Update From the April SDG Negotiations: How We Can Make Sustainable Development Happen

Time is growing short for the Sustainable Development Goals and Financing for Development processes to be finalized and put into action. The two initiatives, which take into account human and environmental welfare, comprise the United Nations' roadmap for sustainable development. At a recent joint session for both initiatives, looming deadlines did not inspire the requisite urgency to clearly define some of the most basic principles.

Kenya's soft-spoken Ambassador Macharia Kamau startled delegates and observers as they settled into their seats. Holding up the front page of the New York Times, Kamau delivered a 'reality check': headlines illustrating the ubiquitous global challenges confronting the Sustainable Development Goals and Financing for Development programs, from conflict in Syria to unrest on the streets of Baltimore.

The UN will officially announce the SDGs in September--that timeline is set. It is clear from the most recent round of discussions, however, that a host of problems and differences of opinion remain. Stances will have to soften on the prominence of private finance. Delegates will have to compromise on what "technology transfer" means -- building capacity for innovation? Delivering existing technologies? Something else entirely?

Parsing definitional problems like these will be vital to produce a forward-looking outcome at the Financing for Development Conference in Addis Ababa in July and, ultimately, the Sustainable Development Goals' launch.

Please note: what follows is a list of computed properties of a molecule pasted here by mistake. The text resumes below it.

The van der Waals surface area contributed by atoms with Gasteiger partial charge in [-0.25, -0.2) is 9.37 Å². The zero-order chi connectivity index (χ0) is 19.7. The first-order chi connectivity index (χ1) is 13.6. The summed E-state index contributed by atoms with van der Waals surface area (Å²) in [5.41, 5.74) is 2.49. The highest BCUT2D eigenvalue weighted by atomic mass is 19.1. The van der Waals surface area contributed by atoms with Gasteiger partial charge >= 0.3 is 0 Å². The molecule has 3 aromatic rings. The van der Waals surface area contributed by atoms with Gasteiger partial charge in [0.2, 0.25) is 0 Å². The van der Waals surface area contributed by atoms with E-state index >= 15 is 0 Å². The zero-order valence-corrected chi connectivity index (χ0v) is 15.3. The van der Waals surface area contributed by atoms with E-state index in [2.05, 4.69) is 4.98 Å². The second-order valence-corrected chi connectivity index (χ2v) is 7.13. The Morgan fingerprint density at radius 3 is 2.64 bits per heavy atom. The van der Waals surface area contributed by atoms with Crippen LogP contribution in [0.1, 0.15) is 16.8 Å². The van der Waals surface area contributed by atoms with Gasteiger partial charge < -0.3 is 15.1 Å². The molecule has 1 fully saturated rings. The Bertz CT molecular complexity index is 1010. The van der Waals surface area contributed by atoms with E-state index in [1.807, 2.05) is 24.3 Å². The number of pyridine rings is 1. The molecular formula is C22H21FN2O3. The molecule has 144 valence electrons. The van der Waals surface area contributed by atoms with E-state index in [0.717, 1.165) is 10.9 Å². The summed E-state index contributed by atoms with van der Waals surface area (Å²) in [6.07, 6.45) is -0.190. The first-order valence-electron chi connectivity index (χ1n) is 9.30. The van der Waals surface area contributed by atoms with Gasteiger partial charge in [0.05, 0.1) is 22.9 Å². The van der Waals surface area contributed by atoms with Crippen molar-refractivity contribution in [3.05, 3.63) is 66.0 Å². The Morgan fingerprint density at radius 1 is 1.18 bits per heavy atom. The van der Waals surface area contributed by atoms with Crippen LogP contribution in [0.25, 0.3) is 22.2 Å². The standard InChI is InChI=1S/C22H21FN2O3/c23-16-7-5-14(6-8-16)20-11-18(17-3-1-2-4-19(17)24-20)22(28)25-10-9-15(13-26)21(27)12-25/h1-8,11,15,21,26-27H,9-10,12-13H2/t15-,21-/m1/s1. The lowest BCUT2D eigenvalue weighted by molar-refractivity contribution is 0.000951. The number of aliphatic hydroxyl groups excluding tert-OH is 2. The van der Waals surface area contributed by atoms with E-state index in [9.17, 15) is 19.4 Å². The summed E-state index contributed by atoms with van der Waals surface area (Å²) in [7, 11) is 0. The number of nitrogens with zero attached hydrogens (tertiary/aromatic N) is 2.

The week's key developments

  • Financing: the World Bank presented a report by the main International Financial Institutions, in which a call was made for a transition from 'billions to trillions.' The idea is essentially to move from billions in Official Development Assistance (ODA) to trillions in development finance from a wider range of sources, including private finance and charitable trusts. But the G77 and China and other developing countries showed concern that the 'billions to trillions agenda' will establish a hazardous paradigm of privatization of development assistance. Financial Institutions, on the other hand, see this move as a pragmatic recognition that the SDG agenda is too broad to be funded by ODA alone.
  • Means of Implementation: One recurring theme was the alignment of Financing for Development's agenda and outcome document with the Sustainable Development Goals' targets. Delegates assumed stances with great gaps between them, and stark differences arose regarding whether the scope of the outcome document for FfD should be broader or narrower than the SDG's Means of Implementation. The Co-Facilitators did well to reach a general consensus on the relationship between FfD, SDG targets, and the Means of Implementation, representing a hard won outcome for the week. Yet there remains much to be done before Addis Ababa.